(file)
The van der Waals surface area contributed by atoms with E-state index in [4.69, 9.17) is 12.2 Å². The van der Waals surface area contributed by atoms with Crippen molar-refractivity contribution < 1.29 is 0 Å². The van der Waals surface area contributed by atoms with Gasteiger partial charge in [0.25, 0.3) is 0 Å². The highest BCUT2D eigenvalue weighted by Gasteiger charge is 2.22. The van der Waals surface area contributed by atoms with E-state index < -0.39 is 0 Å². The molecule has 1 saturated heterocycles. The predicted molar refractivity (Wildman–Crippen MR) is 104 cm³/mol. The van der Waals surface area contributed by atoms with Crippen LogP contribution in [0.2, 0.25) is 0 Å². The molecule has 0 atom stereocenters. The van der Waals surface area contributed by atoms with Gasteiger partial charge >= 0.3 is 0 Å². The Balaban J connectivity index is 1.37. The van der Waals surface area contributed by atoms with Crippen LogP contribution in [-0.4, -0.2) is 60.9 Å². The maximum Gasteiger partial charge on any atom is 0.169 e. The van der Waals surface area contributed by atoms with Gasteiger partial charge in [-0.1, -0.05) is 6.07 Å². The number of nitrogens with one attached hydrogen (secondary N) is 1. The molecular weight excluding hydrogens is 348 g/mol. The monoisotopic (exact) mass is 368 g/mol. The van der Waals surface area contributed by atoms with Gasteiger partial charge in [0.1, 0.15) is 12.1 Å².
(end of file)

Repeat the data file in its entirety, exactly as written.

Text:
The van der Waals surface area contributed by atoms with E-state index in [4.69, 9.17) is 12.2 Å². The van der Waals surface area contributed by atoms with Crippen molar-refractivity contribution < 1.29 is 0 Å². The van der Waals surface area contributed by atoms with Gasteiger partial charge in [0.25, 0.3) is 0 Å². The highest BCUT2D eigenvalue weighted by Gasteiger charge is 2.22. The van der Waals surface area contributed by atoms with E-state index < -0.39 is 0 Å². The molecule has 1 saturated heterocycles. The predicted molar refractivity (Wildman–Crippen MR) is 104 cm³/mol. The van der Waals surface area contributed by atoms with Crippen LogP contribution in [0.2, 0.25) is 0 Å². The molecule has 0 atom stereocenters. The van der Waals surface area contributed by atoms with Gasteiger partial charge >= 0.3 is 0 Å². The Balaban J connectivity index is 1.37. The van der Waals surface area contributed by atoms with Crippen LogP contribution in [-0.4, -0.2) is 60.9 Å². The maximum Gasteiger partial charge on any atom is 0.169 e. The van der Waals surface area contributed by atoms with Gasteiger partial charge in [-0.1, -0.05) is 6.07 Å². The number of nitrogens with one attached hydrogen (secondary N) is 1. The molecular weight excluding hydrogens is 348 g/mol. The monoisotopic (exact) mass is 368 g/mol. The van der Waals surface area contributed by atoms with Gasteiger partial charge in [0.1, 0.15) is 12.1 Å².